…one bite at a time! This post kicks off a series on creative caregiving with various cultural groups that we may encounter as eldercare professionals. As such, it falls under the very large umbrella of developing “cultural competence.” Wait – let’s make the font match:
CULTURAL COMPETENCEDepending on your educational background, you may or may not have heard this term before, but believe me – this is important for all of us. That’s because we work in a diverse society, where we will inevitably work alongside and in service of people from a variety of backgrounds. Our clients are diverse in terms of race/ethnicity, gender, religion, sexual identity, language, acculturation, socioeconomic status, and more. Cultural competence means understanding the effects of a client’s cultural background as it relates to their health and the care that we provide as professional caregivers. This means:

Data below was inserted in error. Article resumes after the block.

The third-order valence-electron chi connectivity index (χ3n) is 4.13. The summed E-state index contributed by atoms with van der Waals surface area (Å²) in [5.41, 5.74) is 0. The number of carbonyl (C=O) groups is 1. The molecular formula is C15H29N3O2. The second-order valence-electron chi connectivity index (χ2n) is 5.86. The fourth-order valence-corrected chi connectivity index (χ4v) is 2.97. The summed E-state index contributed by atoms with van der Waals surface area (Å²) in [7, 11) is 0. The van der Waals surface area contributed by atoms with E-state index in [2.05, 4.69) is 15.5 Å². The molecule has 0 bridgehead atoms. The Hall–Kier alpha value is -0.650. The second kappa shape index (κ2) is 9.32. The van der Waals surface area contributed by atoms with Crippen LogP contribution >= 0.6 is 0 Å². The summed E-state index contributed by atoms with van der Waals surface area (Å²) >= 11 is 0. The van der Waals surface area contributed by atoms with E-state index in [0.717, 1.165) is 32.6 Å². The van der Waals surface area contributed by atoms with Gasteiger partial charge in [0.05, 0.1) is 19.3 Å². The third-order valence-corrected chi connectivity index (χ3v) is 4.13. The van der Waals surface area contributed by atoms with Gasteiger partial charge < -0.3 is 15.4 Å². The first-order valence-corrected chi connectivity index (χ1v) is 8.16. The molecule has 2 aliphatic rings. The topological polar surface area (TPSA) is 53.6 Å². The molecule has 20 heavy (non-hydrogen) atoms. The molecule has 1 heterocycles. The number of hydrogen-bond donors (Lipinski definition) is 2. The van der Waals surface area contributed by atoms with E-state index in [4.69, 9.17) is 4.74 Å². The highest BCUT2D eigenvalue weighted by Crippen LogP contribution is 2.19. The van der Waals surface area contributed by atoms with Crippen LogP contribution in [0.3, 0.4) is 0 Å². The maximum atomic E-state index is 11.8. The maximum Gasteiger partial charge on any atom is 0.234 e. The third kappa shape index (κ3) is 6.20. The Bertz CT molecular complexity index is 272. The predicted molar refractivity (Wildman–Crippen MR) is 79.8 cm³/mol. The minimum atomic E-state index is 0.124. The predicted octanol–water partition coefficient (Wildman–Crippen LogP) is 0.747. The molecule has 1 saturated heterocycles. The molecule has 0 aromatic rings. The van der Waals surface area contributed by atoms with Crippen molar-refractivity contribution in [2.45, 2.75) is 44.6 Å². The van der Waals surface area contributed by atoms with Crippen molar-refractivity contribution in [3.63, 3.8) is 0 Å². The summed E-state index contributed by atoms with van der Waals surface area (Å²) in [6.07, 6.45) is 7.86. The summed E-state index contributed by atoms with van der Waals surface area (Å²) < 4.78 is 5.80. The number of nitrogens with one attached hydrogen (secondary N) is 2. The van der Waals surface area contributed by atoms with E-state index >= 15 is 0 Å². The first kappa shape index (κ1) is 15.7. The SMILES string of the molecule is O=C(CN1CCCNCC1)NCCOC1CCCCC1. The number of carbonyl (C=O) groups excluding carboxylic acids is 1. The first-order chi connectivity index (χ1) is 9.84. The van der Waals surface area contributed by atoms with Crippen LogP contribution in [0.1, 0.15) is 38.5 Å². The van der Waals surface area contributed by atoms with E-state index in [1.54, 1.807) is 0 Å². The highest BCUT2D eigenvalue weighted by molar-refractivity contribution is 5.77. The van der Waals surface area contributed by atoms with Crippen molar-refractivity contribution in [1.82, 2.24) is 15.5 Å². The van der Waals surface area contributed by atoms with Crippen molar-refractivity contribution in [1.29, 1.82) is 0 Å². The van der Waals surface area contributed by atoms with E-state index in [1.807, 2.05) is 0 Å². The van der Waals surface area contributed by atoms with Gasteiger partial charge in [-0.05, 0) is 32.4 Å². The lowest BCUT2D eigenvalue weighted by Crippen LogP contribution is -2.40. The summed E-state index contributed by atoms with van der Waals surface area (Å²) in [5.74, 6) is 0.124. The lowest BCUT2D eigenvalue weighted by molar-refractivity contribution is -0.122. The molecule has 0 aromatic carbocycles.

- Taking the time to learn where a person is coming from.
- Honoring that person’s history and understanding of the world.
- Observing and recognizing your own cultural biases.
- Not assuming anything based on the color of someone’s skin or the language they speak, but having a basis from which to ask questions.
- Integrating all of this knowledge into the care you provide.
- According to the Center on Aging Society, by 2050, ethnically and racially diverse minorities will make up about 35% of the population over the age of 65.
- Compared to the majority white population, racial and ethnic minorities have higher morbidity and mortality rates from cancer, diabetes, anxiety, depression, and other chronic conditions.
- If we as service providers are not working to provide culturally competent care, then our clients are at a higher risk of negative health consequences.